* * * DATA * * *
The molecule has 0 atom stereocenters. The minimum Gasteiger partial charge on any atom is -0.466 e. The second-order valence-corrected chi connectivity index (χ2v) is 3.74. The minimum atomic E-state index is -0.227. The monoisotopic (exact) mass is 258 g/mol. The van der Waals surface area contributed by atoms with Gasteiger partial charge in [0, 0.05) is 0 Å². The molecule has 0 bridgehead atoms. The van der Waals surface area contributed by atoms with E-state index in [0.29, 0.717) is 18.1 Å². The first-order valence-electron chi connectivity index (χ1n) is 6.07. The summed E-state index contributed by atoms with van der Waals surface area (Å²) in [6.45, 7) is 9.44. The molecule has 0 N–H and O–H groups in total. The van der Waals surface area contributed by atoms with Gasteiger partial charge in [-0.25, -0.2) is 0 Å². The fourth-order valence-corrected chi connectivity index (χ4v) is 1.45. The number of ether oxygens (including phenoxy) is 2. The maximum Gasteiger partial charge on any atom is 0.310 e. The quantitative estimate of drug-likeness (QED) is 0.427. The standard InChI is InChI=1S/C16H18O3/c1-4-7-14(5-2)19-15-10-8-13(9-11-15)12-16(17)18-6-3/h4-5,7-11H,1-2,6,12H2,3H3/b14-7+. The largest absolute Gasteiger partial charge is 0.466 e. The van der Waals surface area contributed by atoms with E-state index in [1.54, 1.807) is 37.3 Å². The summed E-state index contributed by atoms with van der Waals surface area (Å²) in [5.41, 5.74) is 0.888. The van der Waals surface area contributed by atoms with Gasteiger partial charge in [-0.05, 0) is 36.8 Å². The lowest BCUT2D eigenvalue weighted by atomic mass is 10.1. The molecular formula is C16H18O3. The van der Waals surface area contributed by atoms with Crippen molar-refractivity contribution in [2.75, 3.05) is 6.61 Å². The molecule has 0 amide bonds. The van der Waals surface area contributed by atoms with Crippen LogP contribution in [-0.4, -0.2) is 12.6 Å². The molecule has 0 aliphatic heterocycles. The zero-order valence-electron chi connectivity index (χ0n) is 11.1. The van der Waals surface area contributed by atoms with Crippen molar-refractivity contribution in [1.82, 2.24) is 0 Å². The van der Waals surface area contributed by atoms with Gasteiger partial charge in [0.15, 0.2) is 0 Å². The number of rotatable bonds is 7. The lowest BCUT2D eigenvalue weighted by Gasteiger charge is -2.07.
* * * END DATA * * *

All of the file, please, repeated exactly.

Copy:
The molecule has 0 atom stereocenters. The minimum Gasteiger partial charge on any atom is -0.466 e. The second-order valence-corrected chi connectivity index (χ2v) is 3.74. The minimum atomic E-state index is -0.227. The monoisotopic (exact) mass is 258 g/mol. The van der Waals surface area contributed by atoms with Gasteiger partial charge in [0, 0.05) is 0 Å². The molecule has 0 bridgehead atoms. The van der Waals surface area contributed by atoms with E-state index in [0.29, 0.717) is 18.1 Å². The first-order valence-electron chi connectivity index (χ1n) is 6.07. The summed E-state index contributed by atoms with van der Waals surface area (Å²) in [6.45, 7) is 9.44. The molecule has 0 N–H and O–H groups in total. The van der Waals surface area contributed by atoms with Gasteiger partial charge in [-0.25, -0.2) is 0 Å². The fourth-order valence-corrected chi connectivity index (χ4v) is 1.45. The number of ether oxygens (including phenoxy) is 2. The maximum Gasteiger partial charge on any atom is 0.310 e. The quantitative estimate of drug-likeness (QED) is 0.427. The standard InChI is InChI=1S/C16H18O3/c1-4-7-14(5-2)19-15-10-8-13(9-11-15)12-16(17)18-6-3/h4-5,7-11H,1-2,6,12H2,3H3/b14-7+. The largest absolute Gasteiger partial charge is 0.466 e. The van der Waals surface area contributed by atoms with E-state index in [1.54, 1.807) is 37.3 Å². The summed E-state index contributed by atoms with van der Waals surface area (Å²) in [5.41, 5.74) is 0.888. The van der Waals surface area contributed by atoms with Gasteiger partial charge in [-0.05, 0) is 36.8 Å². The lowest BCUT2D eigenvalue weighted by atomic mass is 10.1. The molecular formula is C16H18O3. The van der Waals surface area contributed by atoms with Crippen molar-refractivity contribution in [2.75, 3.05) is 6.61 Å². The molecule has 0 amide bonds. The van der Waals surface area contributed by atoms with Crippen LogP contribution in [-0.4, -0.2) is 12.6 Å². The molecule has 0 aliphatic heterocycles. The zero-order valence-electron chi connectivity index (χ0n) is 11.1. The van der Waals surface area contributed by atoms with Crippen molar-refractivity contribution in [1.82, 2.24) is 0 Å². The van der Waals surface area contributed by atoms with Gasteiger partial charge in [0.15, 0.2) is 0 Å². The number of rotatable bonds is 7. The lowest BCUT2D eigenvalue weighted by Gasteiger charge is -2.07.